Trump Sent Four Statements on Jan. 6, Never Once Mentioning Capitol Riot

Former Republican President Donald Trump issued four statements on the one-year anniversary of the January 6 capitol riot at the U.S. Capitol, but none of them mentioned the actual attack.

The statements, reposted on Trump's personal website, mostly criticize Democratic President Joe Biden and repeat the former president's baseless claims that he only lost the 2020 presidential election because it was "rigged." Numerous court cases, audits and Trump administration officials have failed to find any evidence to support Trump's claim.

Trump's statements ignoring the capitol attack follow other Republicans who have downplayed Trump's responsibility for inciting the event and instead focused on Biden's perceived failures.

"Due to inept leadership that gave us open borders, COVID incompetence, loss of energy independence, a military in chaos, rampant inflation, corrupt elections, and lack of world standing, our Nation, perhaps for the first time, has lost its confidence!" Trump's first statement said.

Donald Trump January 6 statements insurrection Capitol
Four statements issued by former Republican President Donald Trump on the first anniversary of January 6 have no mentioned the January 6, 2021 riots at the U.S. Capitol. Here, Trump talks to reporters while hosting Republican Congressional leaders and members of his cabinet in the Oval Office at the White House July 20, 2020 in Washington, D.C. Doug Mills/Getty

Trump's second statement accused Biden of "destroying our Nation with insane policies" such as "unconstitutional mandates."

"This political theater is all just a distraction for the fact Biden has completely and totally failed," Trump continued.

"The Democrats want to own this day of January 6th so they can stoke fears and divide America," he continued. "I say, let them have it because America sees through their lies."

Trump's second statement called the Select Committee to Investigate the January 6 attack on the U.S. Capitol "partisan political hacks, whose judgment has long ago been made."

"Why is it that the [committee is]...not discussing the rigged Presidential Election of 2020? It's because they don't have the answers or justifications for what happened. They got away with something, and it is leading to our Country's destruction. They want all conversation concerning the Election 'Canceled,'" Trump wrote.

"Biden is working hard to try and deflect the incompetent job he is doing, and has done," Trump said in his third statement. "Everything he touches turns to failure. That's what you get when you have a rigged Election."

Trump's fourth statement called Biden's January 6 speech "very hurtful to many people." Biden's speech never mentioned Trump by name. The current president did refer to Trump as a "sore loser" and once as the "former president."

"[Democrats are] the ones who tried to stop the peaceful transfer with a rigged election," Trump wrote. "They spread a 'web of lies' about me and Russia for 4 years to try to overturn the 2016 election, and now they lie about how they interfered in the 2020 Election, too. Big Tech was used illegally."

Trump's statement didn't explain how Big Tech was "used illegally." Before the election.

In the run-up to the 2020 election, Trump repeatedly accused Twitter of exhibiting an "unfair" and "illegal" anti-conservative bias and "stifling of free speech." He said this, in part, because Twitter had increasingly flagged his false claims about election fraud as "disputed" and because its list of trending topics often included terms that were personally unfavorable to him.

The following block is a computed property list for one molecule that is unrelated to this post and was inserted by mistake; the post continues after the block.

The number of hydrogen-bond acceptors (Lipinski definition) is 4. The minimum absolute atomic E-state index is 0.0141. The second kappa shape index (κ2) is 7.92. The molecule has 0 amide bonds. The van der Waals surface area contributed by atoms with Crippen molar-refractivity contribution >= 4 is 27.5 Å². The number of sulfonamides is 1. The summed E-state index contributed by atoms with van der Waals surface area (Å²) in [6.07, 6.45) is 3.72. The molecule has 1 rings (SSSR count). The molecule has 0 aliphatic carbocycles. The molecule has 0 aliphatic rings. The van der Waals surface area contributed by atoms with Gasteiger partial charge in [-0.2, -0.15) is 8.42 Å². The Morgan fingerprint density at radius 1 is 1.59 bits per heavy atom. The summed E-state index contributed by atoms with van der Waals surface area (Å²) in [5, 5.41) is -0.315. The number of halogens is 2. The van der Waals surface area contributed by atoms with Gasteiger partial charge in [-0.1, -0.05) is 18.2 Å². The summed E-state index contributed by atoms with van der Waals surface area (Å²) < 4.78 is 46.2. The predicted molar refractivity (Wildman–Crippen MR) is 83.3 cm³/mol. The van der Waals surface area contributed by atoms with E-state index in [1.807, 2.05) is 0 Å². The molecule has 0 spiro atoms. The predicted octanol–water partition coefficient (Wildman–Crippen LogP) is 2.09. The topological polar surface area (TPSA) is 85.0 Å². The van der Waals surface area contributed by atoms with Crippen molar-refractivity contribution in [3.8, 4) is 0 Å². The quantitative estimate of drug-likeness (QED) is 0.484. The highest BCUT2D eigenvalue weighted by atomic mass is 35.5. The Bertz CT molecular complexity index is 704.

In early January 2021, Facebook banned Trump after he used the platform as one way to help incite the capitol riot. Twitter permanently banned him for similar reasons on January 8, 2021.

Trump's fourth statement claimed that Democrats sold ballots in swing states for $10 apiece, but he offered no support for his claim.

"America is a laughingstock of the world, and it's all because of the real insurrection, which took place on November 3rd," Trump wrote at the end of his fourth statement. "[B]ut this is an election year and MAGA Republicans should get elected and work with me to fix this horror that Joe Biden and the Democrats have brought us."

Trump had originally planned an event to mark the riot's one-year anniversary.

However, conservative politicians and media figures discouraged Trump from holding the event. Trump abruptly canceled the event, reportedly on the advice of Senator Lindsey Graham and Fox News host Laura Ingraham, a close ally who took the unusual step of criticizing the former president's plan on air this week.

On January 6, 2021, Trump's supporters began a riot at the U.S. Capitol in order to overturn the 2020 election's results. Many arrested riot suspects have said that they believed Trump's baseless claim Biden "stole" the election from him through an unprecedented nationwide conspiracy of voter fraud.

Trump's former attorney general, his former head of U.S. cybersecurity infrastructure, over 60 court cases filed by Republicans, as well as numerous statewide audits have not uncovered any evidence that the 2020 election was stolen.

Five people died in connection with the riots and roughly 140 USCP officers were injured. The police injuries include a broken spine, a lost eye, lost fingers, brain damage and multiple cases of PTSD. Four Capitol Police officers have died by suicide since the riot.

While ransacking the Capitol, the rioters shattered windows while trying to access congressional chambers, smeared feces in the hallway and stole computer equipment, potentially constituting a national security breach.

As of January 5, 2022, legal authorities have arrested and charged more than 725 defendants in nearly all 50 states and the District of Columbia for their roles in the January 6 attack, according to U.S. Attorney General Merrick Garland.